• Sanford Wallace, who was fined $4 million under the CAN-SPAM Act in 2006, lost a $230 million judgment to MySpace in May 2008, and was ordered to pay $711 million in damages to Facebook in 2009 for accessing users' accounts without their permission and sending phony posts and messages.[34][35]
  • Adam Guerbuez, who was fined $873 million by the U.S. District Court for Northern District of California in a case brought by Facebook.[36]

See also[edit]


  1. ^ Tate, Ryan. "The Seedy, Spammy Past of Airbnb's Co-Founder". Gawker. Retrieved 2020-07-23.
  2. ^ "The Spamhaus Project - - Nathan Blecharczyk". 2003-05-12. Archived from the original on 2003-05-12. Retrieved 2020-07-23.
  3. ^ "Spammers hit below men's belts". The New Zealand Herald. August 15, 2003. Retrieved November 7, 2009.
  4. ^ "Battle for the Soul of the Internet". Time. March 18, 2005. Archived from the original on January 7, 2007. Retrieved November 7, 2009.
  5. ^ Hitt, Jack (September 28, 2003). "Confessions of a Spam King". The New York Times. Retrieved November 7, 2009.
  6. ^ Rizza, Joe. "Who Was Educating Your Children?". Archived from the original on 2013-08-08. Retrieved 2013-07-07.
  7. ^ Brian McWilliams (2004). Spam Kings: The Real Story behind the High-Rolling Hucksters Pushing Porn, Pills, and %*@)# Enlargements. O'Reilly. ISBN 978-0-596-00732-4.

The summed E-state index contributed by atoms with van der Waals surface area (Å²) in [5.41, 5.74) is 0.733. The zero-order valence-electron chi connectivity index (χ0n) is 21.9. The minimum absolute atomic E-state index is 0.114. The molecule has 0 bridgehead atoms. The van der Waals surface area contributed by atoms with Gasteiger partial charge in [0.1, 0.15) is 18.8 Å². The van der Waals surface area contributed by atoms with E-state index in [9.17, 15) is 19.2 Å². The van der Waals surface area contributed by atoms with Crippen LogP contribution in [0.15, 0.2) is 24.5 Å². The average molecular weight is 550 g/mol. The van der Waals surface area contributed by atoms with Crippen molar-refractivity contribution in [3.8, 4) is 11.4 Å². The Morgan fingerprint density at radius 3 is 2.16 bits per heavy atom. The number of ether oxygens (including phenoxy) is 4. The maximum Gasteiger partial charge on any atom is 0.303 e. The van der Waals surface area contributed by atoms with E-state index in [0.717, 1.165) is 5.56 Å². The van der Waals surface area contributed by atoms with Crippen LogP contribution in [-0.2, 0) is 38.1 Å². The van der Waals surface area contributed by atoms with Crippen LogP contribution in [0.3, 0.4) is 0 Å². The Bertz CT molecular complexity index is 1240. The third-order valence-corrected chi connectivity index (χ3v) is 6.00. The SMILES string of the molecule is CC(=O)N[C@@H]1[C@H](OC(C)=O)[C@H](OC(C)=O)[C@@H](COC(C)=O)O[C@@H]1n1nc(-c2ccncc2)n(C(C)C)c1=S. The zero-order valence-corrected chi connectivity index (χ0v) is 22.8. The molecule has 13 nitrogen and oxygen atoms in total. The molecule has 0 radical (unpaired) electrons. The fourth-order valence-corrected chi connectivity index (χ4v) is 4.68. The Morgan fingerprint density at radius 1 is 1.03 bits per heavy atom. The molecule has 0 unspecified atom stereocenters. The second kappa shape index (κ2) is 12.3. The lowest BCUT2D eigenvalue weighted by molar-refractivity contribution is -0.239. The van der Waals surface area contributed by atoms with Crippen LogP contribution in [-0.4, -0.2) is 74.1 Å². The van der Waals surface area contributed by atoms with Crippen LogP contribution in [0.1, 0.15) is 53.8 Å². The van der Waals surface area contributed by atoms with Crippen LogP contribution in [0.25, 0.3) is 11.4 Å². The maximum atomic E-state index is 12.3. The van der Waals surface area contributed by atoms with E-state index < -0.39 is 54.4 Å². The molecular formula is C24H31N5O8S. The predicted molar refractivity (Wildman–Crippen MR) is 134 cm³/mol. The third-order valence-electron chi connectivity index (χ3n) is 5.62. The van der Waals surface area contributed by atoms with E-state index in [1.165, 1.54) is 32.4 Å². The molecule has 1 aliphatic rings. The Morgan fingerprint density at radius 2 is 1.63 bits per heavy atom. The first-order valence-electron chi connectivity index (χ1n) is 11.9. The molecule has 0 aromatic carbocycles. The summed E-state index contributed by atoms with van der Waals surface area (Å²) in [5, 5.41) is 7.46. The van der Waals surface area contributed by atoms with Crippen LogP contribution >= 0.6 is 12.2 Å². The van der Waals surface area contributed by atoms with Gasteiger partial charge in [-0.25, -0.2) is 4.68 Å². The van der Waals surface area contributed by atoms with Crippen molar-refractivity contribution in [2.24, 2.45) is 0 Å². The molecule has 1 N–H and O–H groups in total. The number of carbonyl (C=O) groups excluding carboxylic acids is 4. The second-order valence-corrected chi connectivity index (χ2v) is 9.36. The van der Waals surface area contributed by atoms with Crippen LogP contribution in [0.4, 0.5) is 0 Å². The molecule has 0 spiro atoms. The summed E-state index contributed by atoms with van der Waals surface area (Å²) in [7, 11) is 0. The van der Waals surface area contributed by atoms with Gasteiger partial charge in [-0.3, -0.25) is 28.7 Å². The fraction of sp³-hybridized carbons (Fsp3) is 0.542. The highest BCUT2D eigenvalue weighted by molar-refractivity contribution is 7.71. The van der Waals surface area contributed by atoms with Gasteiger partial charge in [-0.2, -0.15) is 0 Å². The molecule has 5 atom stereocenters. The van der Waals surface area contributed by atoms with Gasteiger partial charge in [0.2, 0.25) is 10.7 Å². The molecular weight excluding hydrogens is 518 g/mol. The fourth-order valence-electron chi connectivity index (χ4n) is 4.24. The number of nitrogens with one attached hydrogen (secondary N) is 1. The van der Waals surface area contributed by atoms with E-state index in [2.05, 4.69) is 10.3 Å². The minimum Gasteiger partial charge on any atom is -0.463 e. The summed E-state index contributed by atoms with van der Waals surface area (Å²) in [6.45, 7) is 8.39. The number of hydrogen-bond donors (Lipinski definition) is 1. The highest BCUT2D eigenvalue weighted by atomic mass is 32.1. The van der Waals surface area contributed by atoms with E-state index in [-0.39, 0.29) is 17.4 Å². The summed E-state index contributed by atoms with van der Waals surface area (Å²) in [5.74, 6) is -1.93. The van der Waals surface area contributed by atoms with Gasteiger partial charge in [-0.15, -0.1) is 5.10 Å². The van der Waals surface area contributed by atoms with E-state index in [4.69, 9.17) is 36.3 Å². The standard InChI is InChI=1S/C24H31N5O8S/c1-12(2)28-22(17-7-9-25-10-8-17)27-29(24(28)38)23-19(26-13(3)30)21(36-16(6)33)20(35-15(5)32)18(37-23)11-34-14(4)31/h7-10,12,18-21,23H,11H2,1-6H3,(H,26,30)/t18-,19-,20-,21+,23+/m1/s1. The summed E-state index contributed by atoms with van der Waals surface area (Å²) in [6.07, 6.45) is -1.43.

8. ^ "Escaped 'Spam King' murders family". Melbourne. Associated Press. July 28, 2008. Retrieved November 7, 2009.
  9. ^ "Spammer jailed for £1.6m net scam". BBC News. 16 November 2005. Retrieved November 7, 2009.
  10. ^ Wearden, Graeme (17 November 2005). "UK spammer jailed over £1.6m scam". ZDNet UK. Retrieved 3 May 2010.
  11. ^ "AOL v. Davis Wolfgang Hawke, et al". AOL. 2004. Archived from the original on July 17, 2007. Retrieved August 18, 2008.
  12. ^ "American Nationalist Party". Anti-Defamation League. 2007. Archived from the original on 2007-09-09. Retrieved 2007-08-18.
  13. ^ " gets slapped by San Francisco DA". LegalNewsline. April 12, 2010. Archived from the original on April 15, 2010. Retrieved 2010-04-25.
  14. ^ Davis, Wendy (February 8, 2010). "Social Net Tagged Agrees To Destroy Allegedly Ill-Begotten Email Addresses". MediaPost. Archived from the original on 2011-02-05.
  15. ^ Looy, Mark (March 2, 2006). "The Sleazy Life and Nasty Death of Russia's Spam King". Wired. Retrieved July 19, 2009.
  16. ^ "Alleged Operator of Kelihos Botnet Extradited From Spain". 2 February 2018. Retrieved 2018-02-03.